“Vertigo was launched in 1993 to offer innovative graphic stories to adult readers of non-traditional comics. These psychologically compelling, cutting-edge titles have tremendous range, from science fiction to horror to dark fantasy.” From the Vertigo web page.
Vertigo, an imprint of comics book market leader DC Comics targeted at more sophisticated readers well, more than your average 14-year-old male, has its roots in the swamp. Or to be more precise, Swamp Thing. Created by writer Len Wein and artist Bernie Wrightson in the early 1970s, the premise revolved around the tragic tale of scientist Alec Holland who had been transformed into a hideous bog creature and had lost his wife to a murderous rival after an experiment went wrong. Casual B-movie buffs may recall the dreadful film adaptation which starred Adrienne Barbeau and the comic book never fared much better. Perhaps that is why, in the early ‘80s, the moribund title was turned over to a relatively unknown British writer named Alan Moore.
Moore, with virtually his very first American comic book, spun Swamp Thing and the entire industry on its head. In “The Anatomy Lesson,” Moore revealed Swamp Thing’s true origin he was not Alec Holland but a sentient plant that mimicked human form and believed that it was Alec Holland. Moore raised Swamp Thing from the hackneyed horror cliché of a monster trying to regain his humanity to a poetic love story between Swamp Thing, now re-defined as an earth elemental, and Abigail Arcane, the niece of his greatest enemy. What distinguished Moore’s 43-issue run from anything any other previous comic book writer had done was that Moore approached Swamp Thing, not strictly as a comic book with its genre limitations but as ART. Furthermore, Moore drew from external sources for inspiration (film, literature) not merely cannibalizing decades of horror comics.
The critical and commercial success of Swamp Thing led directly to the creation of the Vertigo line, to appeal to this new audience that Moore had almost single-handedly created. In its seven years of existence, Vertigo has continued to produce writer-driven comics that push the boundaries of illustrated fiction. Most significantly, with writers from Britain & Ireland. Writers like Grant Morrison (Animal Man/Doom Patrol/Invisibles), Neil Gaiman (Sandman), Garth Ennis (Preacher), Warren Ellis (Transmetropolitan) and Jamie Delano (Hellblazer).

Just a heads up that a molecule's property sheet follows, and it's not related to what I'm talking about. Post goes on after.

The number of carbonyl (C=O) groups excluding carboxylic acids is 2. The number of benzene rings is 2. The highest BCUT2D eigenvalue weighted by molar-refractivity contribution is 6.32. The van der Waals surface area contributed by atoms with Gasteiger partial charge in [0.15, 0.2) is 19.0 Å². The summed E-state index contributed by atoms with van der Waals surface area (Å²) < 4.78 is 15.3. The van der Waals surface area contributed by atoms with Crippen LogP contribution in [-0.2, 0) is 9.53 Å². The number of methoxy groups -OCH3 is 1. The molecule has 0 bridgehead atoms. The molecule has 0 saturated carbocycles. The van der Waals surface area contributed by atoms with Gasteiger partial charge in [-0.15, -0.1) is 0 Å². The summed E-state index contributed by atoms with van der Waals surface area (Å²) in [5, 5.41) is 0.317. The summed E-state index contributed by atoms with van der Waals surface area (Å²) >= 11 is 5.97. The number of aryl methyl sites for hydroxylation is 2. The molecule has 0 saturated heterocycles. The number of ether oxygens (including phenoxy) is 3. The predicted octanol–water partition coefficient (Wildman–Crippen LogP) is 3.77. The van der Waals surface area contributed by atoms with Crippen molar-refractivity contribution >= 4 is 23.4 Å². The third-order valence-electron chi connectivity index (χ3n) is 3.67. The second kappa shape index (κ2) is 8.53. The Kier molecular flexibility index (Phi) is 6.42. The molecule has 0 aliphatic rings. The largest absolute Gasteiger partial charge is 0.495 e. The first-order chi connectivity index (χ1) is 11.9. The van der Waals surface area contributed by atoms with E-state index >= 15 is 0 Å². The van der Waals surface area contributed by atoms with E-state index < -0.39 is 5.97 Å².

Delano in fact, first came to prominence with Hellblazer, which concerned John Constantine, a character created by Moore within the pages of Swamp Thing. Hellblazer, which remains Vertigo’s longest running comic book, is best remembered for Delano’s harsh but honest portrayal of Constantine in its first fifty issues as the middleman in the war between heaven and hell, perfectly willing and able to play both sides at once. After Hellblazer, Delano embarked on various shorter projects but never appeared willing to undertake a long term continuing series until now. That series is Outlaw Nation.
Originally entitled The Great Satan, the inspiration behind Outlaw Nation (and its chief protagonist Story Johnson) comes from Naked Lunch writer William Burroughs’ concept that envisioned “a world peopled either by ‘Johnsons’ or ‘shits’ good guys versus bad the stand-up American outlaw spirit versus the venal sneak, the independent individual against the corrupt establishment.”
Quite simply, Outlaw Nation represents the USA and while it’s not evident how the analogy plays itself out at this early stage, it’s clear that Delano is taking aim at the dark heart of America with this series. Told from the perspectives of first person, our “hero” Story Johnson, MIA in Vietnam for the last 25 years and equally crucial, Rosa, the Asian-American girl of Vietnamese descent who happens to be carrying Johnson’s grandchild, this introductory issue skips from present to past and back again frantically, dropping little clues and making references to American history. A strong undercurrent of family ties surfaces now and then, the hint of the great love-hate relationships all relatives have to accept, not to mention greatly dysfunctional units.
But much more than is Delano’s strident sub-text of the writer creating his reality as seems apparent from a powerful episode between Johnson and War Baby his deaf-mute Vietnamese mate. After all, the past is very much a subject of interpretation, the written word often enshrining half-truths, misconceptions and outright lies.
Croatian artist Sudzuka’s linework is a tad cartoony for Outlaw Nation‘s gritty subject matter though its simple naivety may belie and better contrast the tale it is conveying. However, that’s no doubt that his faces are spot on to deliver characterizations from Story Johnson’s Castro dead-ringer visage to Rosa’s sweet Asian features the narrative flows smoothly.
As an opening salvo to whet the appetite, this issue succeeds on counts, as Story Johnson returns to the land of his birth to face new challenges, his journey will no doubt provide Delano with the prefect vehicle to express his views, opinions and analysis of the state of the union in the new millennium.